Countries may also involve the military in industry as a hiring scheme. When Israel and Egypt signed a peace agreement in 1979, Egypt suddenly no longer needed quite so massive an army. In 1981, President Mubarak created the National Services Projects Organization. Operated by the Ministry of Defense, it pushed the military directly into the production of civilian goods, employing large numbers of conscripts who were no longer needed during an era of peace. In part to reduce Egypt’s 13% unemployment rate, almost every male Egyptian still serves mandatory military service, during which “for the last six months of their conscripted service, conscripts identified as lacking basic skills are given full-time vocational training emphasizing skills convertible to civilian employment.”

The Root of all Evil

Concentrating giant piles of cash in the hands of a few can have a corrupting influence. Adding guns, tanks, and a monopoly on violence to the mix doesn’t help either.

Self-sufficient militaries may offer tax relief to their citizens, but they also eliminate a major check on military power: power of the purse. It’s not always easy for civilian leaders to exercise control over the men in control of the country’s guns. The ability to cut their salaries or the funding that pays for those guns is an important control that’s lost when generals control lucrative businesses. 

Commercial interests can distract militaries from their primary role — the fear that led Chinese leaders to demand that the People’s Liberation Army go out of business and focus on modernizing the armed forces. 

Military business impairs the development of private enterprise. Whether its legal or not, as state enterprises, military-owned companies often enjoy tax breaks, legally-imposed monopolies, easier access to credit, favorable legislation, and cheap access to government land or conscript labor. The potential for corruption and kickbacks is high, and what the government doesn’t provide, the military can take. In Burma, for example, the military doesn’t allow chickens through checkpoints in parts of the country in order to keep prices high for its own battery chicken farming businesses. And since retired officers with a few months of business training are often poor managers, some military-owned businesses operate at a loss while crowding out potentially profitable private enterprises.

Military businesses are also a source of patronage. Former president Hosni Mubarak often retired military officers early and named them governors or executives to ensure their loyalty. This could benefit countries where civilian governments struggle to tame politically active militaries. But it also ensures the army’s loyalty in monitoring and oppressing populations on behalf of fearful autocrats, all while establishing a privileged class based on loyalty rather than initiative.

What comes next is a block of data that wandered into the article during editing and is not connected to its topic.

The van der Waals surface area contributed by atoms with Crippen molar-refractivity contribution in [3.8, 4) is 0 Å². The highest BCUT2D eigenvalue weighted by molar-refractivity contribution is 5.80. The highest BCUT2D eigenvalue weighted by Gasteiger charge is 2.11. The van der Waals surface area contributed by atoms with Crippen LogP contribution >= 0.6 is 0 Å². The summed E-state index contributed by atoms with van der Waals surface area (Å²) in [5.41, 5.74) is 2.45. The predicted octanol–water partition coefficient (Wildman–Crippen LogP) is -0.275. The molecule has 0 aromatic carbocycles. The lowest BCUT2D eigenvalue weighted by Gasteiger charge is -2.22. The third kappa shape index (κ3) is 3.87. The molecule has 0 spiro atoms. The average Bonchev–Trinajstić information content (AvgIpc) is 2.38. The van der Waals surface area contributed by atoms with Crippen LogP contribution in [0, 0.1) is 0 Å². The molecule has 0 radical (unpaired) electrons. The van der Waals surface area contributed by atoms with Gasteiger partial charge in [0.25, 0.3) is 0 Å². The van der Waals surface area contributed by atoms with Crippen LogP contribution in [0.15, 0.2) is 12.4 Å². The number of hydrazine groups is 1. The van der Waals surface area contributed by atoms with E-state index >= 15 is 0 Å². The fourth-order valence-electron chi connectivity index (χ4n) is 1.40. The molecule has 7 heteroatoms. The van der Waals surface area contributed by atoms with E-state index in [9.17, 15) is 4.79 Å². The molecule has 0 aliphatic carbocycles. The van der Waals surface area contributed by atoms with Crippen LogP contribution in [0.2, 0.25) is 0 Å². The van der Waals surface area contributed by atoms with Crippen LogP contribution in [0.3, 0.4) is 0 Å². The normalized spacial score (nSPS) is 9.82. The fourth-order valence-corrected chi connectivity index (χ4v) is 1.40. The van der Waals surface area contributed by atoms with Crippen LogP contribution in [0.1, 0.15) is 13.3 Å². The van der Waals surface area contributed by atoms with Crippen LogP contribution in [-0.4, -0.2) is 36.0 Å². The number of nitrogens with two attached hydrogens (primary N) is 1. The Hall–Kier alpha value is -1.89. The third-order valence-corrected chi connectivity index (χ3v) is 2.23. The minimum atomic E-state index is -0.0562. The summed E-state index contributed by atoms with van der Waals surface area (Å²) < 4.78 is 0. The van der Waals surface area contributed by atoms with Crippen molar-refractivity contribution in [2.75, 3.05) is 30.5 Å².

By far the largest danger of militaries’ commercial empires are the political interests they engender. This is especially relevant in Egypt. One reading of the 2011 revolution is that the military — nervous about the privatization wave pushed by president Mubarak’s son Gamal and the possibility that Mubarak was grooming his son for the presidency — took advantage of popular protests to oust Mubarak. 

The risk of the military losing its business empire is also widely viewed as a reason that the military, now in charge of a “transition to democracy,” will not allow a new civilian government to demilitarize the state or hold meaningful oversight over the military. In a very concrete example of the military’s political and economic heft, when the Egyptian government sought a loan from the International Monetary Fund, which would require privatization reforms, the military lent the country’s central bank $1 billion to prevent the loan.

The relationship between civilian leaders and populations with their armed forces can be fraught. In many countries, that relationship can’t be understood without appreciating the military’s extensive economic might. It just doesn’t seem like a great idea for the military to be Walmart.

This post was written by Alex Mayyasi. Follow him on Twitter here or Google PlusTo get occasional notifications when we write blog posts, sign up for our email list.